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Sparrows: the story of an unprotected girl eBook

This eBook from the Gutenberg Project consists of approximately 465 pages of information about Sparrows.

The inexorable minutes passed.  Mavis stood before the open grave.  Miss Toombs, ashamed of her earlier timidity, stood beside her.  Windebank, erect and bare-headed, was a little behind.  As the box containing her baby disappeared, Mavis felt as if the life were being mercilessly drawn from her.  It was as if she stood there for untold ages.  Then it seemed as if her heart were torn out by the roots.  Blinded with pain, she found herself being led by Miss Toombs towards the carriage in which she had been driven from Melkbridge.  But Mavis would not get into this.  Followed by her friend, she struck into a by-path which led into a lane.  Here she walked dry-eyed, numbed with pain, in a world that was hatefully strange.  Then Miss Toombs made brave efforts to talk commonplaces, while tears streamed from her eyes.  The top of Mavis’s head seemed both hot and cold at the same time; she wondered if it would burst.  Then, with a sharp bark of delight, Jill sprang from the hedge to jump delightedly about her mistress.  Mavis knelt down and pressed her lips to her faithful friend’s nose.  At the same moment, the wind carried certain sounds to her ears from the direction of Melkbridge.  Mavis looked up.  The expression of fear which Miss Toombs’s face wore confirmed her suspicions.  Suddenly, Miss Toombs flung herself upon Mavis, and clapped her hands against the suffering woman’s ears.

“Don’t listen! don’t listen!” screamed Miss Toombs.

But Mavis thrust aside the other woman’s arms, to hear the sound of wedding bells, which were borne to her by the wind.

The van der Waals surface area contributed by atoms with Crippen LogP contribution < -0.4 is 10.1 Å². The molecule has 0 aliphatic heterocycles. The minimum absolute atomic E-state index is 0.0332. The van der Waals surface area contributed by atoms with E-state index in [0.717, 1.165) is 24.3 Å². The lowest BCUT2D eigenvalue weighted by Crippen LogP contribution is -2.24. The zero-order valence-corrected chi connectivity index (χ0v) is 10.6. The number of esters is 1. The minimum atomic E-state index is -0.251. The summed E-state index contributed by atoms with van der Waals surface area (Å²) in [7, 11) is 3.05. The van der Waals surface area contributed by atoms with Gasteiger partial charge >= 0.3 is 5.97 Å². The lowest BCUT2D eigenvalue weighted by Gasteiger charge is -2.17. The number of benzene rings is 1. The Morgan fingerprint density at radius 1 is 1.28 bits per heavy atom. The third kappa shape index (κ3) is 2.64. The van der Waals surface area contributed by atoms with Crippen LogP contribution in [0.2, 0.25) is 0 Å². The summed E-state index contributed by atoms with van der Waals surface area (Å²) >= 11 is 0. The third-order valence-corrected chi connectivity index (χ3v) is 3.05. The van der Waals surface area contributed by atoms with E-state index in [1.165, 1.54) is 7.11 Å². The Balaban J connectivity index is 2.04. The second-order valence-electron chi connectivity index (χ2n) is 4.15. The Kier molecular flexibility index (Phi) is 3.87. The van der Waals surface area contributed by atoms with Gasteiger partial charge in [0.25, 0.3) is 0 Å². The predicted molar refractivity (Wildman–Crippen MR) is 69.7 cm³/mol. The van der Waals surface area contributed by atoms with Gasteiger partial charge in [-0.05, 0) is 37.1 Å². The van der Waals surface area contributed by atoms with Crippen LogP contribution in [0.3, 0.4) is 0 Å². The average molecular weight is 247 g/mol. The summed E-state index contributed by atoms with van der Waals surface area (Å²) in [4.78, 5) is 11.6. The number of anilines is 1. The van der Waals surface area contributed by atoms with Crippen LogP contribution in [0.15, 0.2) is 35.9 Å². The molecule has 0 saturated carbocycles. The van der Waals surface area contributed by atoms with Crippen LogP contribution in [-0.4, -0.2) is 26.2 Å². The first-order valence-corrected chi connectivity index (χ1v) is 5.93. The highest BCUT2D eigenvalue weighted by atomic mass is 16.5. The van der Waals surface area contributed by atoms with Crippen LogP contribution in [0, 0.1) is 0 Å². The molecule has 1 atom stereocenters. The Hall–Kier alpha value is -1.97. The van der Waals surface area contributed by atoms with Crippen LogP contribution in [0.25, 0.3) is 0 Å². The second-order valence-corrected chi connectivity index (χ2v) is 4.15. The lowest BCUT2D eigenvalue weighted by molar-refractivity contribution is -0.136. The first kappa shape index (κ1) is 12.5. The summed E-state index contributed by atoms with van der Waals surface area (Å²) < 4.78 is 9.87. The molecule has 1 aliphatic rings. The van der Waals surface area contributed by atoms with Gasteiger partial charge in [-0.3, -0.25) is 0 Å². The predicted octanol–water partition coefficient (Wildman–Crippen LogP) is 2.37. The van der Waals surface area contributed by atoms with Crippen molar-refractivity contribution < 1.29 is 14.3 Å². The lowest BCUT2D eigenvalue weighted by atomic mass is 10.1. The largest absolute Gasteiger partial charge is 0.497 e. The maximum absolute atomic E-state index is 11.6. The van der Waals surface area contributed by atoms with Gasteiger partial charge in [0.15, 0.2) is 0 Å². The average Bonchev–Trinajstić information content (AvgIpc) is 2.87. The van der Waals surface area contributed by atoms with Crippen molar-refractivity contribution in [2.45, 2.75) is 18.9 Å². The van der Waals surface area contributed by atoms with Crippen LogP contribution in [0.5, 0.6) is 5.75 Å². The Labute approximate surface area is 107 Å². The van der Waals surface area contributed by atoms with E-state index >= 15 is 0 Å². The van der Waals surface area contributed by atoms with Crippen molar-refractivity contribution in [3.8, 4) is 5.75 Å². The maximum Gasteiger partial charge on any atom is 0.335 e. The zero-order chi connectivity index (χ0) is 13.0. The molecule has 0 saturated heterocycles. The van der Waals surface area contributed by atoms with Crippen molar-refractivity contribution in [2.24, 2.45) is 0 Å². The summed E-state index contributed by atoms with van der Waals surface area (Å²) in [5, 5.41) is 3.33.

Mavis listened intently for some moments, the while Miss Toombs fearfully watched her.  Then, Mavis placed her hands to her head, and laughed and laughed and laughed, till Miss Toombs thought that she was never going to stop.

CHAPTER THIRTY-SIX

A VISIT

Mavis’s ride to Pennington was her last appearance out of doors for many a long day.  For weeks she lay at Mrs Trivett’s on the borderland of death.  For nights on end, it was the merest chance whether or not she would live to see another dawn; but, in the end, youth, aided by skilful doctoring and careful nursing, prevailed against the dread illness which had fastened on her brain.  As she slowly got better, the blurred shadows which had previously hovered about her took shape into doctor, nurses, and Mrs Trivett.  When they told her how ill she had been, and how much better she was, despair filled her heart.  She had no wish to live; her one desire was to join her little one beyond the grave.

A time came when the improvement which had set in was not maintained; she failed to get better, yet did not become worse, although Mavis rejoiced in the belief that her health was daily declining.  Often, she would wake in the night to listen with glad ears to the incessant ticking of the American clock on the mantelpiece.  If alone she would say: 

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